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Roz Vitalis - Lavoro D'Amore CD (album) cover

LAVORO D'AMORE

Roz Vitalis

 

RIO/Avant-Prog

3.87 | 80 ratings

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tszirmay
Special Collaborator
Honorary Collaborator
4 stars I was also approached by the Russian band to look over their most recent release, truth is that I was not in any way sonically familiar with the group though I recognize the name. The benefit of such a situation is that I have absolutely no preconceived judgment or bias one way or another and therefore I can enter with open mind and open ears. First of all, the cover is quite appealing, a sort of Split Enz-like take on non-obvious weirdness, a dark haired beauty in drab farm clothing in a seemingly wheat laden field , contrasting with azure skies above, a strange anchor in the lower left-hand corner that must convey something odd, but what? This is all instrumental music composed by keyboardist Ivan Rozmainsky, set in a traditional romantic mode with occasional romps into slight dissonance and experimentation, staying away from any prog by number attitudes that may plague instrumental works from time to time. Bassist Ruslan Kirilov likes to be heard and his prosperous rumble is there to behold , well supported by a couple of athletic drummers , while additional soloing is provided by some delectable and dependable flute, somber trumpet phases and finally, some jazz- influenced electric guitar playing by Vladimir Efimov. Just like with the Gourishankar, another talented Russian band that is due for another release we hope, the unknown instrumentalists are first-rate and highly talented. Nothing of epic proportions, most tracks are in the 3 to 6 minute range, save the eighth track that is a tad longer, clocking in at 8 minutes and change. An overt Italian romanticism influence is startling on a couple of pieces that have Italian titles, a rather innocuous nod at fellow romantics that populate the 'boot', with flowing piano leading the charge. 'Il Vento Ritorna' and the title track make this impression quite clear, sounding more RPI than anything else, as the flute takes the center stage and ushers in the delicate breeze that caresses the soul, adding some piano, bass and harpsichord support. The romantic Russian style of melancholic artistry is their most appealing trait and it's in abundance here.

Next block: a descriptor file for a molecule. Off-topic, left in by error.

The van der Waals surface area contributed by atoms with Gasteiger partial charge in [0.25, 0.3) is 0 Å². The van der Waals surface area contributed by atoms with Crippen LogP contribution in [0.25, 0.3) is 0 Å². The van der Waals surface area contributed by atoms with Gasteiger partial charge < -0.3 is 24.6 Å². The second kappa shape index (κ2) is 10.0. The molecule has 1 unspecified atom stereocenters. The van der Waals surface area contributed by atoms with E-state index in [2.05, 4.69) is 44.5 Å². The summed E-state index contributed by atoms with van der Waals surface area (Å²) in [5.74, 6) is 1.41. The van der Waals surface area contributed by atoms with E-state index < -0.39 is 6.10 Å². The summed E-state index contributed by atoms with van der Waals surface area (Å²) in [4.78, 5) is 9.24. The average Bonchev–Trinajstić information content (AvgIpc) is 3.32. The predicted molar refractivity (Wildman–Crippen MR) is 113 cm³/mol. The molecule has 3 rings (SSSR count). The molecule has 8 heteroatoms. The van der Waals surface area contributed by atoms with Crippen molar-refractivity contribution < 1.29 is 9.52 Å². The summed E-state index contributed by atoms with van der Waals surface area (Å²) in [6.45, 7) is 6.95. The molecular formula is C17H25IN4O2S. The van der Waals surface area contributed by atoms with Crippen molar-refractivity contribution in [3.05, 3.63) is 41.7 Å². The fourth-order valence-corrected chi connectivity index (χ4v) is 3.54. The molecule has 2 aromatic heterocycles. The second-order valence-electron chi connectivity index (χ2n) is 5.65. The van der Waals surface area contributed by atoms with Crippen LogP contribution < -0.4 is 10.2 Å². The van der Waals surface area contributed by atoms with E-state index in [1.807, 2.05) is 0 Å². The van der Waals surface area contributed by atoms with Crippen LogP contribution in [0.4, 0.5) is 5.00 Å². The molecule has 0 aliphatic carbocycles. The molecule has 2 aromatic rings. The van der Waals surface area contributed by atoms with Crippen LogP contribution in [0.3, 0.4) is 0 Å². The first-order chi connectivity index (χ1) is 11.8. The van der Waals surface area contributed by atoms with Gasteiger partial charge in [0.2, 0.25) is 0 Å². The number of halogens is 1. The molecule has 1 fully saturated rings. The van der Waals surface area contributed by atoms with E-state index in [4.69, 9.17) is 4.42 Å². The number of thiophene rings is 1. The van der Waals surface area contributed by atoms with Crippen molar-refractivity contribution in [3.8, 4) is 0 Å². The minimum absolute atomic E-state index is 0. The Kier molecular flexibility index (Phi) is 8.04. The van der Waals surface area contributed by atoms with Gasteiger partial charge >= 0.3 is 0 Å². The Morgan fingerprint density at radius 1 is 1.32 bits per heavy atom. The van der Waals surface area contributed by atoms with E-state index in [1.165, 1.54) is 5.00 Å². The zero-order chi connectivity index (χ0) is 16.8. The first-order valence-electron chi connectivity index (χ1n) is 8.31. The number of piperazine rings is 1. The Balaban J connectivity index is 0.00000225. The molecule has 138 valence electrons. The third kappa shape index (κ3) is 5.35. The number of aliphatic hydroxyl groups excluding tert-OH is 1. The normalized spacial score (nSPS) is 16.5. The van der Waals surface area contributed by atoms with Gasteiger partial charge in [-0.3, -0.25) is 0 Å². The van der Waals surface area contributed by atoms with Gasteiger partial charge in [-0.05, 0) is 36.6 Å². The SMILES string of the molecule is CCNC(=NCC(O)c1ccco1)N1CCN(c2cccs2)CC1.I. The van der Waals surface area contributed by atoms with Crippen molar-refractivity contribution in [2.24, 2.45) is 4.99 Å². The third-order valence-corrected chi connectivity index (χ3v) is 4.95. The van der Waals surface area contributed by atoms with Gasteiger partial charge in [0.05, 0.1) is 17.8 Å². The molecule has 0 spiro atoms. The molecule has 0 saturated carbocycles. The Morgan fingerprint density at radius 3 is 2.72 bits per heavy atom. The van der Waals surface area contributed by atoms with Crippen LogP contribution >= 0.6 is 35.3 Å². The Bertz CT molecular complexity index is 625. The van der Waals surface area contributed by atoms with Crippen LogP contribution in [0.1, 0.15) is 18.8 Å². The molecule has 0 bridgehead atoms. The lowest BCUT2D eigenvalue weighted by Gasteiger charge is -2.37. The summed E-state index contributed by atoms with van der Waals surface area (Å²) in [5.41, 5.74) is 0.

'The Acknowledgement Day' sets the adequate mood from the onset, solid yet brittle, adventurous yet somehow familiar. The pied-piping flute beckons one forward, playfully into some pre-set comfort zone where everything sounds just right but different. Nice guitar phrasings that have a Jukka Tolonen jazzy feel that is most pleasant though not exactly modern. Each track has this rather overt melodic dissonance that is engaging, infusing occasional blasts of trumpet to pack some punch, as well as slick use of the underused harpsichord, an instrument that should be further showcased. The two in question are prominently featured on the delightful 'There Are the Workers of Inequity Fallen' (whatever that means!). There are enough melodies here to keep stubborn classicist like yours truly hooked, lined and sunk. Occasional visits into outright symphonic, careening into dizzying space rock as well as various other forms of edgy progressive , touches of medieval and even jazz (especially the clean 70s styled electric guitar). There are plenty of quirks, twists and turns, occasional harder pieces like 'Need for Someone Else' where the stirring axe riffs really take over the stage, chugging, churning and charming all in one. The space whispered finale is amazing! Seguing nicely into the dark and the murky, the harrowing 'Invisible Animals' seeks out deep space realms, sizzling asteroids nimbly zooming past in synthesized glory and propulsive bass motoring the rhythmic engine. The piano also retains its place of glory, as Ivan Rozmainsky is a truly gifted player, caressing his ivories with infinite taste and style, overtly so on the ornate 'Every Branch That Beareth Fruit', flute following right behind like some obedient disciple. Simple and beautiful.

The highlight piece may just well be the longest track here, the hyper-quirky 'What Are You Thinking About?' which seeks to assemble all these interests into one convenient vessel, the mouthy bass leading the charge with choppy guitars in tow, moody and grandiose , like some MIG fighter doing aerial acrobatics, amid a canopy of symphonic bombast.

Highly original and infusing fresh ideas into a powerful mass is no mean feat and I am mighty impressed. Lot of love went into this work, hence the title!

4 passion crafts

tszirmay | 4/5 |

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